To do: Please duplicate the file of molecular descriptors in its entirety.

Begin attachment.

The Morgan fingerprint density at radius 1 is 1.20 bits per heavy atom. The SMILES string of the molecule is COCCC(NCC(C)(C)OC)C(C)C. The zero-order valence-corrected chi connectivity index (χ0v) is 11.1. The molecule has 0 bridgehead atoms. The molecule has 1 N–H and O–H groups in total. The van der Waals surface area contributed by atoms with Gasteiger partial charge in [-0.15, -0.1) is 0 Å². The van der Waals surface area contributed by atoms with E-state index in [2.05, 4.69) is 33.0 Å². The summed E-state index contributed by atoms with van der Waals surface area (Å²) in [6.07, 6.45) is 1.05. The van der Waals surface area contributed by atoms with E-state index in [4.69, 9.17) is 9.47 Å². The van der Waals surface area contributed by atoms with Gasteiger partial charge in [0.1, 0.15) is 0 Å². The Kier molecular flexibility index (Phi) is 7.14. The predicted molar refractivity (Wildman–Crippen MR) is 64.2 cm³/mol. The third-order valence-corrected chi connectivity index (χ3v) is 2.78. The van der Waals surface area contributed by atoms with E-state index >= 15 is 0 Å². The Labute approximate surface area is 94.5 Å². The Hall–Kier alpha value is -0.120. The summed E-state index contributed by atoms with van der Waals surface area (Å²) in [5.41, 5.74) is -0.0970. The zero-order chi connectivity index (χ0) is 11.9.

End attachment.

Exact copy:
The Morgan fingerprint density at radius 1 is 1.20 bits per heavy atom. The SMILES string of the molecule is COCCC(NCC(C)(C)OC)C(C)C. The zero-order valence-corrected chi connectivity index (χ0v) is 11.1. The molecule has 0 bridgehead atoms. The molecule has 1 N–H and O–H groups in total. The van der Waals surface area contributed by atoms with Gasteiger partial charge in [-0.15, -0.1) is 0 Å². The van der Waals surface area contributed by atoms with E-state index in [2.05, 4.69) is 33.0 Å². The summed E-state index contributed by atoms with van der Waals surface area (Å²) in [6.07, 6.45) is 1.05. The van der Waals surface area contributed by atoms with E-state index in [4.69, 9.17) is 9.47 Å². The van der Waals surface area contributed by atoms with Gasteiger partial charge in [0.1, 0.15) is 0 Å². The Kier molecular flexibility index (Phi) is 7.14. The predicted molar refractivity (Wildman–Crippen MR) is 64.2 cm³/mol. The third-order valence-corrected chi connectivity index (χ3v) is 2.78. The van der Waals surface area contributed by atoms with E-state index >= 15 is 0 Å². The Labute approximate surface area is 94.5 Å². The Hall–Kier alpha value is -0.120. The summed E-state index contributed by atoms with van der Waals surface area (Å²) in [5.41, 5.74) is -0.0970. The zero-order chi connectivity index (χ0) is 11.9.